Here are some possibilities:

1) Inheritance
2) Saving since a young age that provides big down payment
3) Willingness to give up security by living on the edge of financial ruin
4) Low interest rates available when ready to buy
5) Give up nice furniture, clothes, vacations, or cool car....
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Old 10-09-2015, 07:23 AM
 
2,409 posts, read 2,619,940 times
Reputation: 1807
Quote:
Originally Posted by Tall Traveler View Post
The trick is qualifying for the loan....with interest rates very low, it lowers the affordability point. The other big factor is as long as housing prices continue to rise, one comes out ahead at a greater point the higher cost that you buy. However, when prices fall, many of those that bought those houses will be bankrupt. This is essentially what happened in 2008.

I'm too conservative and only 1 time bought a house that exceeded my income. Sometimes I wish I was more risky and had bought the dream house when my kids were younger.
Can you explain how falling prices lead to bankruptcy?
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Old 10-09-2015, 07:29 AM
 
459 posts, read 670,236 times
Reputation: 726
Quote:
Originally Posted by flip33 View Post
Somehow people are able to get into a $600K house with average incomes, and it would be interesting to hear specific stories of how they did it.

Here are some possibilities:

1) Inheritance
2) Saving since a young age that provides big down payment
3) Willingness to give up security by living on the edge of financial ruin
4) Low interest rates available when ready to buy
5) Give up nice furniture, clothes, vacations, or cool car....
Kind of similar to #2 but one more possibility is making timely decisions to trade up using increased equity over time as home values rise, and mortgages are paid down. Which seems to be what I hear about more often.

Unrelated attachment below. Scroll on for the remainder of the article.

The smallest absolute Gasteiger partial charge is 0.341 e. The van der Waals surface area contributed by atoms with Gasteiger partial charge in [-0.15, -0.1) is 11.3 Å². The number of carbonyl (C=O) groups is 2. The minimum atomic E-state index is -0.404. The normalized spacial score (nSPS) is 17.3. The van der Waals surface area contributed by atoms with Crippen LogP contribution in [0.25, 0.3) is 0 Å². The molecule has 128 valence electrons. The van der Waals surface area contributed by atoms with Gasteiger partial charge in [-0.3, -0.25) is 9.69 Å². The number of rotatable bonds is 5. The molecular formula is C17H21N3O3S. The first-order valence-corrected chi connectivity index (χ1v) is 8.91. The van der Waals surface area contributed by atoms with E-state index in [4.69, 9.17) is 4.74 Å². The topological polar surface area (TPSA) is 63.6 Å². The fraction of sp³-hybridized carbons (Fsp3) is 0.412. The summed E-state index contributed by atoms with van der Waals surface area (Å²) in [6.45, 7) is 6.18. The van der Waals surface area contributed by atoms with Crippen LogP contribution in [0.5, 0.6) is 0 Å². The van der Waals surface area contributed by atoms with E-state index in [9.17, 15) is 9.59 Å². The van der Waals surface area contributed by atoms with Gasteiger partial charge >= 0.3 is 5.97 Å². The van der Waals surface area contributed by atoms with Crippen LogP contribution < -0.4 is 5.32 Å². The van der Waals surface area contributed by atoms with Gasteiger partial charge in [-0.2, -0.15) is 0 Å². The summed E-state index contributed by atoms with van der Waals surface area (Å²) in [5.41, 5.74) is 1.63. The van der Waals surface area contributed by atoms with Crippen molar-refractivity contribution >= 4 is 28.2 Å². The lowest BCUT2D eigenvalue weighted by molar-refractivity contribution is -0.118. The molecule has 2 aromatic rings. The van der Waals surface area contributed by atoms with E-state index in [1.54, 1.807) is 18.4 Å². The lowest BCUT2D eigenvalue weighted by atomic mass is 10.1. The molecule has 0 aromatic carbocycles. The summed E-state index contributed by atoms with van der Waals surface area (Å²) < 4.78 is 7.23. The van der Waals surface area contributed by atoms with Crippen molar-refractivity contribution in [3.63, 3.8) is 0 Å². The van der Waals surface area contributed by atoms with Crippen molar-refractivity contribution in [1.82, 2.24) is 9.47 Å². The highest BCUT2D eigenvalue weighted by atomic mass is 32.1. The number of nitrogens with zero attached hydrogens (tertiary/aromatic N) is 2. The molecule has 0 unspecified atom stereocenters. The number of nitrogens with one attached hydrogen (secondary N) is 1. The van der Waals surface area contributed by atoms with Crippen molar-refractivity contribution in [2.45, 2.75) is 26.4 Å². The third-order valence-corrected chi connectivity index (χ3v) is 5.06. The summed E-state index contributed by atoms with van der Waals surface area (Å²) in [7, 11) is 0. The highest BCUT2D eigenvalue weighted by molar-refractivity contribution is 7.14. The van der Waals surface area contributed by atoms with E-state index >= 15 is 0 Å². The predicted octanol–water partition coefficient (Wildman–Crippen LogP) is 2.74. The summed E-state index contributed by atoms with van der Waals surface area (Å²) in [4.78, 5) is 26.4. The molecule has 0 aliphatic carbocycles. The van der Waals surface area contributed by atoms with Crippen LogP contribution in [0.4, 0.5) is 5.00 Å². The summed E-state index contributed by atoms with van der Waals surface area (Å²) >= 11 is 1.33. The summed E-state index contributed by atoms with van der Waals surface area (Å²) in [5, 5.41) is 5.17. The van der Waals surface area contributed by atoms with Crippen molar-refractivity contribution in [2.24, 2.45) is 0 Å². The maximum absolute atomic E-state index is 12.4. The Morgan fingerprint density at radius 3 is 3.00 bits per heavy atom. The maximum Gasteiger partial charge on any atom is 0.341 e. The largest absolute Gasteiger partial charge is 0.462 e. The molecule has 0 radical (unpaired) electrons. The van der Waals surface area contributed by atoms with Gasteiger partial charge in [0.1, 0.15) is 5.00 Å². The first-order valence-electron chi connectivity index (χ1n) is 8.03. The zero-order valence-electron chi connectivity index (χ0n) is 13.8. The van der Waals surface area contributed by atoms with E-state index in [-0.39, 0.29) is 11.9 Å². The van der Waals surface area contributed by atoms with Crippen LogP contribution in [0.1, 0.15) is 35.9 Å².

However, Median Household income in CO is 59k, median home value in CO is 280k, and not everyone purchases their homes (66% of housing units in CO are owner occupied). So those people living alone (or sole family wage earner) making 30-40k and buying 600k homes I would assume are the exception not the rule.
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Old 10-09-2015, 07:45 AM
 
2,409 posts, read 2,619,940 times
Reputation: 1807
Quote:
Originally Posted by flip33 View Post
Somehow people are able to get into a $600K house with average incomes, and it would be interesting to hear specific stories of how they did it.
I am yet to meet anyone with average income of Colorado that buys a 600k home. Not saying those people do not exist, but if they do, they are very, very rare.

Unless you take into account those that had high paying jobs for a while, bought a house, then took jobs that pay less but are more satisfying. They're not that rare; I've met some of them.
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Old 10-09-2015, 07:52 AM
 
2,409 posts, read 2,619,940 times
Reputation: 1807
Quote:
Originally Posted by robertgoodman View Post
Kind of similar to #2 but one more possibility is making timely decisions to trade up using increased equity over time as home values rise, and mortgages are paid down. Which seems to be what I hear about more often.

However, Median Household income in CO is 59k, median home value in CO is 280k, and not everyone purchases their homes (66% of housing units in CO are owner occupied). So those people living alone (or sole family wage earner) making 30-40k and buying 600k homes I would assume are the exception not the rule.
At that income, to buy that expensive a house purely by leveraging and trading up, you'd have to change houses every few years for 50 years.